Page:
Vol. 167 No. #8
Archive Issues Modal Example

More Stories from the February 19, 2005 issue

  1. Planetary Science

    Meteorite on Mars

    One of the twin rovers on Mars has discovered the first meteorite ever found on a planet other than Earth.

  2. Earth

    Subway air does extra damage

    Airborne particles in subterranean transit stations may be more damaging to human cells than are particles from street-level air.

  3. Humans

    High costs of CT screening

    Whole-body computed tomography scans for asymptomatic disease do not appear cost-effective at this time.

  4. Lefties, righties take neural sides in perceiving parts

    A brain-imaging study indicates that right-handers and left-handers use different, corresponding neural regions to perceive parts of an object while ignoring the larger entity.

  5. Health & Medicine

    Vampire spit gives strokes a licking

    A drug derived from a component of vampire bat saliva can clear blood clots in the brains of people who have had strokes.

  6. Health & Medicine

    High salt intake hikes stroke risk

    People who consume a lot of salt are nearly twice as likely to have a stroke as are people who consume less salt, even when their blood pressures are equivalent.

  7. Health & Medicine

    Stroke patients show dearth of vitamin D

    People recovering from a stroke have less vitamin D in their systems than do healthy peers, which could explain why stroke patients often have low bone density and risk breaking bones.

  8. Health & Medicine

    Southern blacks face excess risk of stroke

    Blacks living in southern U.S. states have a greater risk of dying of stroke than do blacks living in northern states.

  9. Chemistry

    Molecular surgery traps hydrogen inside carbon cage

    In a feat of precision chemistry, scientists have locked a pair of hydrogen atoms inside a soccer ball–shaped carbon molecule known as a buckyball.

  10. Hearing Repaired: Gene therapy restores guinea pigs’ hearing

    By turning on a gene that's normally active only during embryonic development, researchers have restored hearing in deaf guinea pigs.

  11. Earth

    Sky High: Gamma-ray bursts are common in Earth’s upper atmosphere

    Enigmatic bursts of high-energy gamma rays produced Earth's atmosphere are stronger and more frequent than previously thought.

  12. Archaeology

    In the Buff: Stone Age tools may have derived luster from diamond

    Ancient Chinese people may have used diamonds to polish their stone axes to mirrorlike finishes.

  13. Planetary Science

    Spying Saturn’s Light Show: Anomalous aurora dazzles scientists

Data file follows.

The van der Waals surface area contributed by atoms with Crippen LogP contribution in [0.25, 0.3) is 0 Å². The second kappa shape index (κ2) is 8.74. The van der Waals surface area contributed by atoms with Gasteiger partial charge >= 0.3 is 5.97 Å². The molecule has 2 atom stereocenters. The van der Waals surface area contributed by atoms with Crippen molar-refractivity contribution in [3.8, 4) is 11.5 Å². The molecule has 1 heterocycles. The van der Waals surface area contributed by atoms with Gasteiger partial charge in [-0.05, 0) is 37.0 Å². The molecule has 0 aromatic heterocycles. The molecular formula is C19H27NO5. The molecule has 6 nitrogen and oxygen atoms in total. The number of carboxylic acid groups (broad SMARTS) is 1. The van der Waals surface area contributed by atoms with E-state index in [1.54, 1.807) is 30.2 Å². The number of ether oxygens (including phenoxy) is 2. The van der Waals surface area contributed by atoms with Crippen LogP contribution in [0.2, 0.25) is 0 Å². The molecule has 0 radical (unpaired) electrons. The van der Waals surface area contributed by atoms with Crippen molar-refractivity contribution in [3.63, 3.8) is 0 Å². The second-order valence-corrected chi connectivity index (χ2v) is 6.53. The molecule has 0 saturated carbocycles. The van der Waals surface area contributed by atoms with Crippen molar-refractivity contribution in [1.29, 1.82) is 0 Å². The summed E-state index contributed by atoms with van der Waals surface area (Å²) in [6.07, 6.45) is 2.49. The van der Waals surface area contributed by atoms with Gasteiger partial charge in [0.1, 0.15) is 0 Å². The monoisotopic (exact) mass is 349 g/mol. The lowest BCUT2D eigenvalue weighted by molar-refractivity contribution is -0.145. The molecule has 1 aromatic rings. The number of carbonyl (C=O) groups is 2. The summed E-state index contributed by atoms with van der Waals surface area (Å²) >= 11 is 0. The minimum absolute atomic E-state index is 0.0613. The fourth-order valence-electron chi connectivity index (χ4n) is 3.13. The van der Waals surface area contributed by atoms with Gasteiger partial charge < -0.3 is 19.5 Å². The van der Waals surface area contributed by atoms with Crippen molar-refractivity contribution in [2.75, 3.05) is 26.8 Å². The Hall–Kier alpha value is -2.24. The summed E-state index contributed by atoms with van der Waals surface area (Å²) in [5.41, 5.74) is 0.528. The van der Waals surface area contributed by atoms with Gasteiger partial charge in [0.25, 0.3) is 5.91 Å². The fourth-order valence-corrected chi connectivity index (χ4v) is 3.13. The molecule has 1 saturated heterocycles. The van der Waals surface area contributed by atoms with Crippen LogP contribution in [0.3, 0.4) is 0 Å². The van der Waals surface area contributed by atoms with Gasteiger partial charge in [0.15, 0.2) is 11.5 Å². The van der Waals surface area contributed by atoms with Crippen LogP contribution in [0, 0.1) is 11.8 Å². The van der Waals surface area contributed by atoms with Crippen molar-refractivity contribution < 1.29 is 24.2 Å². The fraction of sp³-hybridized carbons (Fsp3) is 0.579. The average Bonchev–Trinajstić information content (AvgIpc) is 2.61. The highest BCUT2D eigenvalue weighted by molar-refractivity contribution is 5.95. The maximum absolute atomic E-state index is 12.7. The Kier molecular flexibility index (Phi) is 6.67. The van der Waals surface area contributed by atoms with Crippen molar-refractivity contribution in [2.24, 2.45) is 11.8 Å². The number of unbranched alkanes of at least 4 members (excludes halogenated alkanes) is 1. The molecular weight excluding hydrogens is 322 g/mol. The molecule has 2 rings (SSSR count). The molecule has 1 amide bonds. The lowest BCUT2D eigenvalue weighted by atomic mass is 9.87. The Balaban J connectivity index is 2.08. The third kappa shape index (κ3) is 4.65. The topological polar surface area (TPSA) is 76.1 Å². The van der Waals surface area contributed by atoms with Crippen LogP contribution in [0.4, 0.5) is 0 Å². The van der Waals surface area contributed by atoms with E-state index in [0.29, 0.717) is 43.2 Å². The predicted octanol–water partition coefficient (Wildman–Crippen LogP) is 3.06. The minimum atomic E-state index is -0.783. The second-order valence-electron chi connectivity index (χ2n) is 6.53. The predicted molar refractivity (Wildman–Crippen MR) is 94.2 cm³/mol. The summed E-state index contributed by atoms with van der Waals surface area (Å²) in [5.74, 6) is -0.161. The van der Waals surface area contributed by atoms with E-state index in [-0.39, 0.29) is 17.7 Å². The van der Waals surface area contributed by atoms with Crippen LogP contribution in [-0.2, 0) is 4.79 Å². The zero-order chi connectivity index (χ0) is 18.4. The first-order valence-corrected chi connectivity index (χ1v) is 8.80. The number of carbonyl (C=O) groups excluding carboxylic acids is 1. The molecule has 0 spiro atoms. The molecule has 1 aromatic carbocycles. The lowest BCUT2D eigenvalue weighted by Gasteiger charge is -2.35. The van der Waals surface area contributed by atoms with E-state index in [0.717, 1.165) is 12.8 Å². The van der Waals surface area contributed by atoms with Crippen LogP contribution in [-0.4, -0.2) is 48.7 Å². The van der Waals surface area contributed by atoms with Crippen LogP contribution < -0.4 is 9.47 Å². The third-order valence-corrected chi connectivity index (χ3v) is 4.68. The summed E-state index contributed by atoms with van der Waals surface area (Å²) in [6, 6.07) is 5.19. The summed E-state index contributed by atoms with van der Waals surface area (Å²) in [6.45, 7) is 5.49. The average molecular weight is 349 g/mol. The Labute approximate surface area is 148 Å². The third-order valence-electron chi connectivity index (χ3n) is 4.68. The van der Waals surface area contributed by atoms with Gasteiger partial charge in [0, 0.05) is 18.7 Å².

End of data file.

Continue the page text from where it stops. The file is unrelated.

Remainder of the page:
The dancing lights that paint Saturn's sky stands out from all other auroras observed in the solar system.

  14. Math minus Grammar: Number skills survive language losses

    Three men who suffered left brain damage that undermined their capacity to speak and understand language still possessed a firm grip of mathematics.

  15. Animals

    Hour of Babble: Young birds sing badly in the morning

    Young zebra finches do badly at song practice for the first few hours after they wake up but then recover, and even improve, their musical skills.

  16. Health & Medicine

    Healing Gone Haywire: Wound-repair genes signal cancer spread

    An experimental test predicts which breast tumors will spread rapidly without treatment and which are likely to be less aggressive by tracking the activity of genes normally involved in mending injured tissue.

  17. Health & Medicine

    Against the Migraine

    Migraines may be among the problems that stem from a common but rarely diagnosed heart defect, and researchers have discovered that repairing the defect cures some of the headaches.

  18. Astronomy

    Images from the Edge

    Examining nearby reaches of the universe at ultraviolet wavelengths, a recently launched spacecraft has found regions of star birth in unexpected places.

  19. Humans

    Letters from the February 19, 2005, issue of Science News

    Negative thinking The article “Sweet Glow: Nanotube sensor brightens path to glucose detection” (SN: 1/1/05, p. 3) mentions “ferricyanide, an electron-hungry molecule.” This puzzled me no end. Aren’t ferricyanide molecules, unlike their ions, electrically neutral? I’m trying to visualize ravenous molecules gobbling up innocent electrons. Ernest NussbaumBethesda, Md. Ferricyanide is indeed an ion, with a […]